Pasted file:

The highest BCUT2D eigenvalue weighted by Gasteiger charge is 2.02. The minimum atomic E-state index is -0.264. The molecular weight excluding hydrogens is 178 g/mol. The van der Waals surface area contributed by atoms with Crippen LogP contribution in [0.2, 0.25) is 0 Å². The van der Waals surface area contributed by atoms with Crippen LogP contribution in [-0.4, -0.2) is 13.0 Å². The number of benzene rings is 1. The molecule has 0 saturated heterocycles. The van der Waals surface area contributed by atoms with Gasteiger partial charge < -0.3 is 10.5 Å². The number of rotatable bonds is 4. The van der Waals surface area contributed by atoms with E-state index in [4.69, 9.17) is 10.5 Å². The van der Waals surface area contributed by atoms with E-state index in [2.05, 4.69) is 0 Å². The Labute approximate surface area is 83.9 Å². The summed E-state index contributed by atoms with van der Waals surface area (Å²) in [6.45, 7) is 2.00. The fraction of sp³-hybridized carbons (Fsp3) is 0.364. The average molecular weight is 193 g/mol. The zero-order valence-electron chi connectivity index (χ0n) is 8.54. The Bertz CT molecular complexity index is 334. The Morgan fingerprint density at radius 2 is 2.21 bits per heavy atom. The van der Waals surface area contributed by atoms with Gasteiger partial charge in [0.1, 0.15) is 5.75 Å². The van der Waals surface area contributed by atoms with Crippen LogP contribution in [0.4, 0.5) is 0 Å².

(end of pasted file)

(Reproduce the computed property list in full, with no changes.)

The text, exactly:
The highest BCUT2D eigenvalue weighted by Gasteiger charge is 2.02. The minimum atomic E-state index is -0.264. The molecular weight excluding hydrogens is 178 g/mol. The van der Waals surface area contributed by atoms with Crippen LogP contribution in [0.2, 0.25) is 0 Å². The van der Waals surface area contributed by atoms with Crippen LogP contribution in [-0.4, -0.2) is 13.0 Å². The number of benzene rings is 1. The molecule has 0 saturated heterocycles. The van der Waals surface area contributed by atoms with Gasteiger partial charge < -0.3 is 10.5 Å². The number of rotatable bonds is 4. The van der Waals surface area contributed by atoms with E-state index in [4.69, 9.17) is 10.5 Å². The van der Waals surface area contributed by atoms with E-state index in [2.05, 4.69) is 0 Å². The Labute approximate surface area is 83.9 Å². The summed E-state index contributed by atoms with van der Waals surface area (Å²) in [6.45, 7) is 2.00. The fraction of sp³-hybridized carbons (Fsp3) is 0.364. The average molecular weight is 193 g/mol. The zero-order valence-electron chi connectivity index (χ0n) is 8.54. The Bertz CT molecular complexity index is 334. The Morgan fingerprint density at radius 2 is 2.21 bits per heavy atom. The van der Waals surface area contributed by atoms with Gasteiger partial charge in [0.1, 0.15) is 5.75 Å². The van der Waals surface area contributed by atoms with Crippen LogP contribution in [0.4, 0.5) is 0 Å².